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Leg 184

Investigations of the East Asia Monsoon

February 1999
Scientists on an Ocean Drilling Program expedition to the South China Sea are exploring the Asian monsoon and its evolution over time. Knowledge of this interhemispheric system that is characterized by seasonally reversing wind and rainfall patterns is needed to better understand global climate and its influence on humans and their environment. The expedition, named ODP Leg 184, began on February 19 in Fremantle, Australia, and ends on April 13 when the Program's drillship, the JOIDES Resolution, arrives in Hong Kong.

The magnitude and evolution of the summer and winter monsoons are controlled by a variety of tectonic, atmospheric and oceanic processes, such as: (1) the uplift of the Himalayan Mountains
variations in the distribution of solar radiation over the Earth; and (4) changes in the global amount of ice stored in glaciers. These factors either amplify or dampen the seasonal development of land sea heating, atmospheric pressure gradients, latent heat transport, and moisture convergence over
the Asian continent.

The scientific mission of this expedition is to understand the relative importance of these controlling mechanisms in the initiation, evolution, and variability of the Asian monsoon at
timescales ranging from decadal to tectonic over the past 30 to 40 million years. The South China Sea is an ideal location for this study because the seafloor sediments provide a record of the variability and intensity of both winter and summer monsoons. The winter monsoon is marked by high atmospheric pressure over northern Asia, northeast winds across the South China Sea (which intensify during cold surges of winds from the north), and enhanced precipitation in the Austral Asian equatorial zone. In contrast, the summer monsoon is dominated by a low-pressure system over Asia, strong southwesterly winds over the South China Sea, and high precipitation over southern and eastern Asia. The monsoonal wind and rainfall patterns produce changes in the surface waters (temperature, salinity, nutrient content, fluvial sediment load) that in turn are recorded in the physical, chemical and isotopic composition of sediments raining down through the ocean and accumulating on the seafloor.

The scientists plan to recover seafloor sediments from six sites within the South China Sea, at water depths ranging from 1300 to 3200 m. Sediment samples and data collected by analyzing
the walls of the drill hole will enable the scientific party to identify and determine monsoon variability over periods ranging from decades to millions of years. The sites are located in two
geographic regions: a northern area about 340 km offshore Hong Kong, and a southern area, located northwest of Borneo (see map). The difference between the locations is that the Western
Pacific Warm Pool, a large climatic and oceanographic feature, influences the southern area, but
not the northern one. Conversely, the northern area receive great loads of sediment from the Pearl River, while the southern one does not.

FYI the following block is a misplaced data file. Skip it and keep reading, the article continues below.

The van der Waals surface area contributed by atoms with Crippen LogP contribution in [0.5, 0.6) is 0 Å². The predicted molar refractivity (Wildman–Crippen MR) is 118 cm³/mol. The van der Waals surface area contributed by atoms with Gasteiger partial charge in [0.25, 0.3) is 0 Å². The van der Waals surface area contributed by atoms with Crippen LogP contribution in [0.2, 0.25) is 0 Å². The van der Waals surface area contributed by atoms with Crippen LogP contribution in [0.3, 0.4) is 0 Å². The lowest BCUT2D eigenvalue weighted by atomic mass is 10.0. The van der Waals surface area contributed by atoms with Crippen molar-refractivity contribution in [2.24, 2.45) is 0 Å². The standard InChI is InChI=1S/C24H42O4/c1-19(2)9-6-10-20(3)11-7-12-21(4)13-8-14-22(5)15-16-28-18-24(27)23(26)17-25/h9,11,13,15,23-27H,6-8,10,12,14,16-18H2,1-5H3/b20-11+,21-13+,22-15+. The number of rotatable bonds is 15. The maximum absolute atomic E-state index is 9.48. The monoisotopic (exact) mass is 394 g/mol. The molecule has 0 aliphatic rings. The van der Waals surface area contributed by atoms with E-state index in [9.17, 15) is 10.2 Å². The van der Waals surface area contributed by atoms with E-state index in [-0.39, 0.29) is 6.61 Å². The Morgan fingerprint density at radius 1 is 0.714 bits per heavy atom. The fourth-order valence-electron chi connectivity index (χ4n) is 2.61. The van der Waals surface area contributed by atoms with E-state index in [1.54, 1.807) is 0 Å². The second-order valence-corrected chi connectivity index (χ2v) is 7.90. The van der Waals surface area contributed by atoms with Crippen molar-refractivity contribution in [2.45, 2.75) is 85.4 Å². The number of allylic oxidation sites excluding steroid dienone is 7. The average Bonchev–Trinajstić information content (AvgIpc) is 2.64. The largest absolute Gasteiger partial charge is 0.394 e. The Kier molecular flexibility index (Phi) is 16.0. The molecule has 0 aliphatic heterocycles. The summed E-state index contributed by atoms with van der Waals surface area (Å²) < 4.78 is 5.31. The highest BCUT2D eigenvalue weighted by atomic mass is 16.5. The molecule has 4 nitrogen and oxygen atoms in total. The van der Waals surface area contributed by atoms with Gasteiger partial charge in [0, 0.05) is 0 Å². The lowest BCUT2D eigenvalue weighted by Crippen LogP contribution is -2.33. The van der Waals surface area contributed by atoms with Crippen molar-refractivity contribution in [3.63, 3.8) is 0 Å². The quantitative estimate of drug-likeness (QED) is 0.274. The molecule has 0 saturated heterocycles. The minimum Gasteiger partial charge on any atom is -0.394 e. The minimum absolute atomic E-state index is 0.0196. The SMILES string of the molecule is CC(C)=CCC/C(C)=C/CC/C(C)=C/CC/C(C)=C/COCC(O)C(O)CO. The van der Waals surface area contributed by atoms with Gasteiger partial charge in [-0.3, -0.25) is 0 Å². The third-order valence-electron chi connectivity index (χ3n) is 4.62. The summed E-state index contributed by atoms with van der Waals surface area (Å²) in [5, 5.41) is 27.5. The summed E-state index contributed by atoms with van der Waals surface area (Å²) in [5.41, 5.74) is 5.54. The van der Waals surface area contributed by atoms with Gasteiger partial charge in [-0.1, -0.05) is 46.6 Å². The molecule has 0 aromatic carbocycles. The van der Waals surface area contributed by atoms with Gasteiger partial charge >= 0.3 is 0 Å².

EAST MEETS WEST:
THE PEOPLE'S REPUBLIC OF CHINA

The People's Republic of China joined the ODP last spring as an associate member. In addition
to rounding out our global community of Earth scientists, the PRC's most immediate and significant contribution to ODP has been their expertise in Earth sciences, specifically their familiarity with the monsoon climate regime and the marine geology of the South China Sea. This expedition includes several Chinese scientists from both sides of the Taiwan Strait, including a Co Chief Scientist, Pinxian Wang, from Tongji University in Shanghai. The other Co-Chief is Warren Prell, from Brown University, in Rhode Island, USA.

THE OCEAN DRILLING PROGRAM

The Ocean Drilling Program is an international partnership of scientific institutions and governments dedicated to exploring the history, structure and evolution of the Earth. ODP operates the 471 foot scientific drillship, JOIDES Resolution. The U.S. National Science Foundation is the principal funder of the ODP, with substantial contributions from its international partners. These include the Federal Republic of Germany, Japan, the United Kingdom, the Australia/Canada/Chinese Taipei/Korea Consortium for Ocean Drilling, the European Science Foundation Consortium for Ocean Drilling (Belgium, Denmark, Finland, Iceland, Italy, The Netherlands, Norway, Portugal, Spain, Sweden, Switzerland, and Turkey), France and the People's Republic of China. The program is managed by the Washington DC-based Joint Oceanographic Institutions, Inc. Science operations are the responsibility of Texas A&M University. Lamont-Doherty Earth Observatory operates a databank and downhole logging.

Scientists Contacts:

Warren L. Prell, Co-Chief
Brown University
warren_prell@brown.edu
401-863-3221 -- Voice
401-863-2058 -- Fax

Pinxian Wang, Co-Chief
Tongji University
pxwang@online.sh.cn
86-21-6598-3207 -- Voice
86-21-6513-8808 -- Fax

Peter Blum, Staff Scientist
Ocean Drilling Program
blum@iodp.tamu.edu
979-845-9299 -- Voice
979-845-0876 -- Fax

In addition, the ODP Web Site includes much additional information on this leg (Leg 184 Scientific Prospectus) and will carry weekly reports on progress as the leg proceeds.



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